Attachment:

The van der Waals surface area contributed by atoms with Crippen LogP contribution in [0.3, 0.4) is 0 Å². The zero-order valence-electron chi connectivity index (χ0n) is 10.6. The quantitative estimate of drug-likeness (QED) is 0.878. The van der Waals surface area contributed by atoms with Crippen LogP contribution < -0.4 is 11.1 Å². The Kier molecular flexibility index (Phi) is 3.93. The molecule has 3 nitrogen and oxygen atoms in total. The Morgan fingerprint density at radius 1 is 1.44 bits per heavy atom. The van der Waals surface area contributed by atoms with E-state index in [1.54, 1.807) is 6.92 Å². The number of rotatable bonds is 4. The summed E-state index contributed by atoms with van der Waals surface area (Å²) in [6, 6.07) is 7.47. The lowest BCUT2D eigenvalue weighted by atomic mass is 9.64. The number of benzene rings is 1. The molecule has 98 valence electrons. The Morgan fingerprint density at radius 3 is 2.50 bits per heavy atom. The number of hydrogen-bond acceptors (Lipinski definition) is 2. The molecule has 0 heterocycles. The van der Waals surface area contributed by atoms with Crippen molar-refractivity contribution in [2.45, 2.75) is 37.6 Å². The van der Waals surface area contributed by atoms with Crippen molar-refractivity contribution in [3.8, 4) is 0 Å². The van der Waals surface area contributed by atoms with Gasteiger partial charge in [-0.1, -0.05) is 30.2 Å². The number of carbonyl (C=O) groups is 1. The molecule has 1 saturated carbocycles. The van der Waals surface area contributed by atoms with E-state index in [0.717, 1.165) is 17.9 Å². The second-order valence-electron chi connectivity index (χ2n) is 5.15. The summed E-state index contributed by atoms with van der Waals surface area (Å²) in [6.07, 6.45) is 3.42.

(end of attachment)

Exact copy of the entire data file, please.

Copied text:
The van der Waals surface area contributed by atoms with Crippen LogP contribution in [0.3, 0.4) is 0 Å². The zero-order valence-electron chi connectivity index (χ0n) is 10.6. The quantitative estimate of drug-likeness (QED) is 0.878. The van der Waals surface area contributed by atoms with Crippen LogP contribution < -0.4 is 11.1 Å². The Kier molecular flexibility index (Phi) is 3.93. The molecule has 3 nitrogen and oxygen atoms in total. The Morgan fingerprint density at radius 1 is 1.44 bits per heavy atom. The van der Waals surface area contributed by atoms with E-state index in [1.54, 1.807) is 6.92 Å². The number of rotatable bonds is 4. The summed E-state index contributed by atoms with van der Waals surface area (Å²) in [6, 6.07) is 7.47. The lowest BCUT2D eigenvalue weighted by atomic mass is 9.64. The number of benzene rings is 1. The molecule has 98 valence electrons. The Morgan fingerprint density at radius 3 is 2.50 bits per heavy atom. The number of hydrogen-bond acceptors (Lipinski definition) is 2. The molecule has 0 heterocycles. The van der Waals surface area contributed by atoms with Crippen molar-refractivity contribution in [2.45, 2.75) is 37.6 Å². The van der Waals surface area contributed by atoms with Crippen molar-refractivity contribution in [3.8, 4) is 0 Å². The van der Waals surface area contributed by atoms with Gasteiger partial charge in [-0.1, -0.05) is 30.2 Å². The number of carbonyl (C=O) groups is 1. The molecule has 1 saturated carbocycles. The van der Waals surface area contributed by atoms with E-state index in [0.717, 1.165) is 17.9 Å². The second-order valence-electron chi connectivity index (χ2n) is 5.15. The summed E-state index contributed by atoms with van der Waals surface area (Å²) in [6.07, 6.45) is 3.42.